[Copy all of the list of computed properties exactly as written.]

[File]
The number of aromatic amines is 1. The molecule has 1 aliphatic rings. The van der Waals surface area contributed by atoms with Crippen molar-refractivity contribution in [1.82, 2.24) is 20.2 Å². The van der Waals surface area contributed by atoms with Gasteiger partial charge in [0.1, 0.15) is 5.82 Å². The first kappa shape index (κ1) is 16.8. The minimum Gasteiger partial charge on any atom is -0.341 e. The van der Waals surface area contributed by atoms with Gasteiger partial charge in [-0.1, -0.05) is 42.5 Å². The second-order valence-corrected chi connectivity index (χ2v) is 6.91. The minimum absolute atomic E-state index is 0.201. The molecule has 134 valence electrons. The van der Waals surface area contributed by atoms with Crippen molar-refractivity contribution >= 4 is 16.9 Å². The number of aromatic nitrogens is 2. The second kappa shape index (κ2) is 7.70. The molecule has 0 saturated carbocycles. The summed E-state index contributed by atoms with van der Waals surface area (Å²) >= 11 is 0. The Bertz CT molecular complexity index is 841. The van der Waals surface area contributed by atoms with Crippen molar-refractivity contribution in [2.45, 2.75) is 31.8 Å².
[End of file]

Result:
The number of aromatic amines is 1. The molecule has 1 aliphatic rings. The van der Waals surface area contributed by atoms with Crippen molar-refractivity contribution in [1.82, 2.24) is 20.2 Å². The van der Waals surface area contributed by atoms with Gasteiger partial charge in [0.1, 0.15) is 5.82 Å². The first kappa shape index (κ1) is 16.8. The minimum Gasteiger partial charge on any atom is -0.341 e. The van der Waals surface area contributed by atoms with Gasteiger partial charge in [-0.1, -0.05) is 42.5 Å². The second-order valence-corrected chi connectivity index (χ2v) is 6.91. The minimum absolute atomic E-state index is 0.201. The molecule has 134 valence electrons. The van der Waals surface area contributed by atoms with Crippen molar-refractivity contribution >= 4 is 16.9 Å². The number of aromatic nitrogens is 2. The second kappa shape index (κ2) is 7.70. The molecule has 0 saturated carbocycles. The summed E-state index contributed by atoms with van der Waals surface area (Å²) >= 11 is 0. The Bertz CT molecular complexity index is 841. The van der Waals surface area contributed by atoms with Crippen molar-refractivity contribution in [2.45, 2.75) is 31.8 Å².